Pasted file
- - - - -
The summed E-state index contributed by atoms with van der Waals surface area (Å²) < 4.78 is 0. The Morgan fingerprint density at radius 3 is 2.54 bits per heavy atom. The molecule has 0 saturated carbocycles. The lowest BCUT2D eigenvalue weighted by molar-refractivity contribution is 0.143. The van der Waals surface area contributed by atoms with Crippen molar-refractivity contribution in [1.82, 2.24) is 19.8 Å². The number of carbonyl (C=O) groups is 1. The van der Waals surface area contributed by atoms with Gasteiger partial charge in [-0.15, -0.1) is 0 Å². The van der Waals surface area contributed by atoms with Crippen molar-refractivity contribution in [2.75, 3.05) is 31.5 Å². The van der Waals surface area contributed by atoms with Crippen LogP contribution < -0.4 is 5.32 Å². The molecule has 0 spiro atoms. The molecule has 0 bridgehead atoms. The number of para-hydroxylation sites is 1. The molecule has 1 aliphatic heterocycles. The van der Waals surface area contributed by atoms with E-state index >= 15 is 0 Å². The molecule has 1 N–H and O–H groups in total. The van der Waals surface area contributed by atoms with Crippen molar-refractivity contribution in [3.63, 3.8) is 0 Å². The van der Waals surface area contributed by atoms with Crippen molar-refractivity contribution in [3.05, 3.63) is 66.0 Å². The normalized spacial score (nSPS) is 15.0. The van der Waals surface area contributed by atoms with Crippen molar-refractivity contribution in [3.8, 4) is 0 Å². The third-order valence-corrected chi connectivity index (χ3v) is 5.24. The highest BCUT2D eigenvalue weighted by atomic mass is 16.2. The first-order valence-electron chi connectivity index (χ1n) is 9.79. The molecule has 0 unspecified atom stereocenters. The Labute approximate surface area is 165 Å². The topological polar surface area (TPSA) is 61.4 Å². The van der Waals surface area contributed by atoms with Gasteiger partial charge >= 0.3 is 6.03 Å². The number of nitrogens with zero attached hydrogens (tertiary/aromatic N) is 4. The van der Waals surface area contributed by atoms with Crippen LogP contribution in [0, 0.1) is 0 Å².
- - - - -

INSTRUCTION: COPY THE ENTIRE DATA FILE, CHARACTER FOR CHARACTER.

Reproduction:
The summed E-state index contributed by atoms with van der Waals surface area (Å²) < 4.78 is 0. The Morgan fingerprint density at radius 3 is 2.54 bits per heavy atom. The molecule has 0 saturated carbocycles. The lowest BCUT2D eigenvalue weighted by molar-refractivity contribution is 0.143. The van der Waals surface area contributed by atoms with Crippen molar-refractivity contribution in [1.82, 2.24) is 19.8 Å². The number of carbonyl (C=O) groups is 1. The van der Waals surface area contributed by atoms with Gasteiger partial charge in [-0.15, -0.1) is 0 Å². The van der Waals surface area contributed by atoms with Crippen molar-refractivity contribution in [2.75, 3.05) is 31.5 Å². The van der Waals surface area contributed by atoms with Crippen LogP contribution < -0.4 is 5.32 Å². The molecule has 0 spiro atoms. The molecule has 0 bridgehead atoms. The number of para-hydroxylation sites is 1. The molecule has 1 aliphatic heterocycles. The van der Waals surface area contributed by atoms with E-state index >= 15 is 0 Å². The molecule has 1 N–H and O–H groups in total. The van der Waals surface area contributed by atoms with Crippen molar-refractivity contribution in [3.63, 3.8) is 0 Å². The van der Waals surface area contributed by atoms with Crippen molar-refractivity contribution in [3.05, 3.63) is 66.0 Å². The normalized spacial score (nSPS) is 15.0. The van der Waals surface area contributed by atoms with Crippen molar-refractivity contribution in [3.8, 4) is 0 Å². The third-order valence-corrected chi connectivity index (χ3v) is 5.24. The highest BCUT2D eigenvalue weighted by atomic mass is 16.2. The first-order valence-electron chi connectivity index (χ1n) is 9.79. The molecule has 0 unspecified atom stereocenters. The Labute approximate surface area is 165 Å². The topological polar surface area (TPSA) is 61.4 Å². The van der Waals surface area contributed by atoms with Gasteiger partial charge >= 0.3 is 6.03 Å². The number of nitrogens with zero attached hydrogens (tertiary/aromatic N) is 4. The van der Waals surface area contributed by atoms with Crippen LogP contribution in [0, 0.1) is 0 Å².